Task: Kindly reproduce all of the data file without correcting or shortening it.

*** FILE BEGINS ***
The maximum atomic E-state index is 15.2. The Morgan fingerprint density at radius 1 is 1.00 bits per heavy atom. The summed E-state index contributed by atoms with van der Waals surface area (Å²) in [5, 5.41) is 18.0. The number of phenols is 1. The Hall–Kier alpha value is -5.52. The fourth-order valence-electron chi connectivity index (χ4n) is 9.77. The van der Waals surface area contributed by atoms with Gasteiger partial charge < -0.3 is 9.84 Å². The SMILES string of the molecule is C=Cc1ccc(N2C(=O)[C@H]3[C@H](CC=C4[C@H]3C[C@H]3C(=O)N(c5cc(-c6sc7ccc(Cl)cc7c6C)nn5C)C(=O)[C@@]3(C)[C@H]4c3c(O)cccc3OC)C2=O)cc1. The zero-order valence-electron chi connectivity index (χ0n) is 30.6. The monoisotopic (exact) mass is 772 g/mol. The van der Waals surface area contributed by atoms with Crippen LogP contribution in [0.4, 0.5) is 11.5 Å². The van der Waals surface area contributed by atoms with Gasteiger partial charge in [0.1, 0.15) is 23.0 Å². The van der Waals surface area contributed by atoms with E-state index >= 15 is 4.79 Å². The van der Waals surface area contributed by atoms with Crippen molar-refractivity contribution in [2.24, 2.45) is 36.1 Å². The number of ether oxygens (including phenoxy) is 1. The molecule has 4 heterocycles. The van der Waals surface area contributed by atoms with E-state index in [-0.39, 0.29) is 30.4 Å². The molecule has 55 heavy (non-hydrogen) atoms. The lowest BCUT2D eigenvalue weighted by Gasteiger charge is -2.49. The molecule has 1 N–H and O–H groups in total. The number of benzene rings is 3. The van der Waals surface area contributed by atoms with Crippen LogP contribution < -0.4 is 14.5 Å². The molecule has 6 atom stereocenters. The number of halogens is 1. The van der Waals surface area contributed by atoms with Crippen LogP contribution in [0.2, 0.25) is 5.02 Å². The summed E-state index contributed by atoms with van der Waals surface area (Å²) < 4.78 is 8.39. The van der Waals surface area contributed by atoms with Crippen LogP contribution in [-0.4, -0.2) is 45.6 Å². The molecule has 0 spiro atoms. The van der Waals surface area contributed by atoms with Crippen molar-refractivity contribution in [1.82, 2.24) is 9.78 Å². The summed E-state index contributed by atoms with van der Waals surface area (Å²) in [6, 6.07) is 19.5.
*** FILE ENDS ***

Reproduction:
The maximum atomic E-state index is 15.2. The Morgan fingerprint density at radius 1 is 1.00 bits per heavy atom. The summed E-state index contributed by atoms with van der Waals surface area (Å²) in [5, 5.41) is 18.0. The number of phenols is 1. The Hall–Kier alpha value is -5.52. The fourth-order valence-electron chi connectivity index (χ4n) is 9.77. The van der Waals surface area contributed by atoms with Gasteiger partial charge < -0.3 is 9.84 Å². The SMILES string of the molecule is C=Cc1ccc(N2C(=O)[C@H]3[C@H](CC=C4[C@H]3C[C@H]3C(=O)N(c5cc(-c6sc7ccc(Cl)cc7c6C)nn5C)C(=O)[C@@]3(C)[C@H]4c3c(O)cccc3OC)C2=O)cc1. The zero-order valence-electron chi connectivity index (χ0n) is 30.6. The monoisotopic (exact) mass is 772 g/mol. The van der Waals surface area contributed by atoms with Crippen LogP contribution in [0.4, 0.5) is 11.5 Å². The van der Waals surface area contributed by atoms with Gasteiger partial charge in [0.1, 0.15) is 23.0 Å². The van der Waals surface area contributed by atoms with E-state index >= 15 is 4.79 Å². The van der Waals surface area contributed by atoms with Crippen molar-refractivity contribution in [2.24, 2.45) is 36.1 Å². The number of ether oxygens (including phenoxy) is 1. The molecule has 4 heterocycles. The van der Waals surface area contributed by atoms with E-state index in [-0.39, 0.29) is 30.4 Å². The molecule has 55 heavy (non-hydrogen) atoms. The lowest BCUT2D eigenvalue weighted by Gasteiger charge is -2.49. The molecule has 1 N–H and O–H groups in total. The number of benzene rings is 3. The van der Waals surface area contributed by atoms with Crippen LogP contribution < -0.4 is 14.5 Å². The molecule has 6 atom stereocenters. The number of halogens is 1. The van der Waals surface area contributed by atoms with Crippen LogP contribution in [0.2, 0.25) is 5.02 Å². The summed E-state index contributed by atoms with van der Waals surface area (Å²) < 4.78 is 8.39. The van der Waals surface area contributed by atoms with Crippen LogP contribution in [-0.4, -0.2) is 45.6 Å². The molecule has 0 spiro atoms. The van der Waals surface area contributed by atoms with Crippen molar-refractivity contribution in [1.82, 2.24) is 9.78 Å². The summed E-state index contributed by atoms with van der Waals surface area (Å²) in [6, 6.07) is 19.5.